Instructor: Earnest Buck
English 1301/ Section 2016
Word Count: 1098
Kennedy’s Unfinished Presidency
President John Fitzgerald Kennedy was considered to be a man of peace who wanted to resolve anything with war, and people in the world itself. There has been many controversy over the work he did behind desk of presidency such as Bay of Pigs, Cuban Missile Crisis, and his Test Ban Treaty. During all those situations, Kennedy did as much as he wanted to, or at least what he could until he got assassinated early 1960’s. John F Kennedy may have gotten the Bay of Pigs wrong, but following thru with the Cuban Missile Crisis, but after all he went thru since the day he walked in on office, the question many ask, Was he a good enough president after all? This paper will briefly go through what Kennedy did behind the desk as President by connecting his major political dilemmas before his death.
Bay of Pigs
Bay of Pigs was the idea of training 1400 Cuban exiles, who considered themselves “Brigade 2506” to invade their own homeland because of their disputes with Fidel Castro communist government (Sasser).The president before Kennedy, Eisenhower, had approved of training in Cuba in March 1960. Kennedy authorized the plan in February 1961 with only one thing; if U.S support was hidden during it. He claimed to the citizens that U.S had no involvement towards what was happening in Cuba. On April 14, the CIA attempted to send 16 B-26 bombers disguised as Cuban planes, Kennedy replied with "Well I don't want it on that scale,..I want it minimal.” (Craughwell and William). So they let out on 8 B-26’s planes that had attempted to destroy the Cuban airfields, but only did little damage, not enough to sweep it all. That attempt was only three days of the invasion, allowing Castro to ruin the plan even before the invasion was to take place and that is exactly what he did. On the 17th of April, Brigade 2506 landed onto Cuba and came down within minutes because of Castro’s troops ready to shoot them down. Almost 1200 Brigade members surrendered and 100 were killed. Although the members were captured, Castro and Kennedy never negotiated a deal to let them be released until 20 months later, exchanging the prisoners for baby food and medicine in December 23, 1962 (“The Bay of Pigs”). If you think about it why would Kennedy think to make this a secret, when he failed miserably in his own plan? Well that explains why he tried to, but he still had to confess to America about his failure in which many started doubting him as a president such as Khrushchev.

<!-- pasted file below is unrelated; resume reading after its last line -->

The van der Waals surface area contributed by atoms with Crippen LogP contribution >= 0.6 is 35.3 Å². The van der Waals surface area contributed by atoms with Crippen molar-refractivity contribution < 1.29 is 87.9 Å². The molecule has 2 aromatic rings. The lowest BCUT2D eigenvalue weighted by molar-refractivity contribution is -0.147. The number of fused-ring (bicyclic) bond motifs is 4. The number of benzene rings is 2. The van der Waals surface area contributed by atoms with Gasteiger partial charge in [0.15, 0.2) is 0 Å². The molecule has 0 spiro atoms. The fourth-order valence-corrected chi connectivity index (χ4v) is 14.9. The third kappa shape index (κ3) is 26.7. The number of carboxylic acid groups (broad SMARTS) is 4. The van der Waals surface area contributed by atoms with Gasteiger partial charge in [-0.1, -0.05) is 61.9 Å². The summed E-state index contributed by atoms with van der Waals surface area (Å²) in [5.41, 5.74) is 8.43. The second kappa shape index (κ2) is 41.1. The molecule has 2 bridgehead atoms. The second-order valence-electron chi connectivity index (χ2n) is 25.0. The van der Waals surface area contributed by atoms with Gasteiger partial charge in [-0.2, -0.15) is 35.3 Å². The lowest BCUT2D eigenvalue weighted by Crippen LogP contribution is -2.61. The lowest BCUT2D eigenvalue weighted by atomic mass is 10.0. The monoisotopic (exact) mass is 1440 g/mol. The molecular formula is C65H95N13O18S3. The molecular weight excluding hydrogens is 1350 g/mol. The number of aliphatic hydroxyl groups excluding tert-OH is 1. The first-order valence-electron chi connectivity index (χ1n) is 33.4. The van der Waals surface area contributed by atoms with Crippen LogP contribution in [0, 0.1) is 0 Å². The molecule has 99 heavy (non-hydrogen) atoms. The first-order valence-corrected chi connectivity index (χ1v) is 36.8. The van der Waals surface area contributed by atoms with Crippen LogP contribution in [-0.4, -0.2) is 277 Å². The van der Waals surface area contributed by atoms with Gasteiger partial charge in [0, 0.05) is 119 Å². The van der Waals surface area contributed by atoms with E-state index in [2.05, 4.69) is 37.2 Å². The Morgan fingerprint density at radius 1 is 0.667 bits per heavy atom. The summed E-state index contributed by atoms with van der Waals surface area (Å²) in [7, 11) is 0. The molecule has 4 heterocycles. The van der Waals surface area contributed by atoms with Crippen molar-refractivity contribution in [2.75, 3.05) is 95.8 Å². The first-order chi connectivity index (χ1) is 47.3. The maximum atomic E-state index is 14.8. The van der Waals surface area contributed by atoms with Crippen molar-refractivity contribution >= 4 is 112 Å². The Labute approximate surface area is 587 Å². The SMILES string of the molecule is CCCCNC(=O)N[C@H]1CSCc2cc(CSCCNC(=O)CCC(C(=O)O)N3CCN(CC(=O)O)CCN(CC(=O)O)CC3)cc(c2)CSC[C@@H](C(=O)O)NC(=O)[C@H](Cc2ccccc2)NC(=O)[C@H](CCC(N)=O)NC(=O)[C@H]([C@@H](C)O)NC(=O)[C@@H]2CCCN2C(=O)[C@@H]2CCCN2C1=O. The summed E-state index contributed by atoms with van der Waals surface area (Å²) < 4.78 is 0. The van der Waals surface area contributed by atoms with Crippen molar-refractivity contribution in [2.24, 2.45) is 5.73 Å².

Khrushchev and the Cuban Missile Crisis
Kennedy also had enemies, such as his biggest nemesis Fidel Castro, and one who was his enemy but turned out to understand political points to our president, Khrushchev. At first Soviet Union Khrushchev became closely allied with Castro, delivering nuclear bombs to Cuba. Kennedy found out by an American spy plane that took pictures of Soviet delivering and setting up the bombs, but Kennedy avoided Castro or Khrushchev to find out about his discovery. His plan to prevent the nuclear bombs from the Soviet Union from being delivered was called “quarantine” (“Cuban Missile Crisis”), and he addressed that to the nation of October 22 in a televised address. Khrushchev and Kennedy met a few times and came to a conclusion. They both shared differences but had a similarity in one thing and that is maintaining peace in the world (Hutton). While doing so Khrushchev stopped delivering supplies to Cuba in exchange Kennedy would not invade Cuba, which frustrated Castro more in the end.
Kennedy’s Test Ban Treaty
Kennedy believed banning the use of nuclear weapons. That if any war was to happen it would be used with civil arms, and no need of bombs (Nash 285). But would anyone believe that after the Bay of Pigs? He and Kennedy had a few meetings of debating to do so right after the Bay of Pigs but at the time Khrushchev believed Kennedy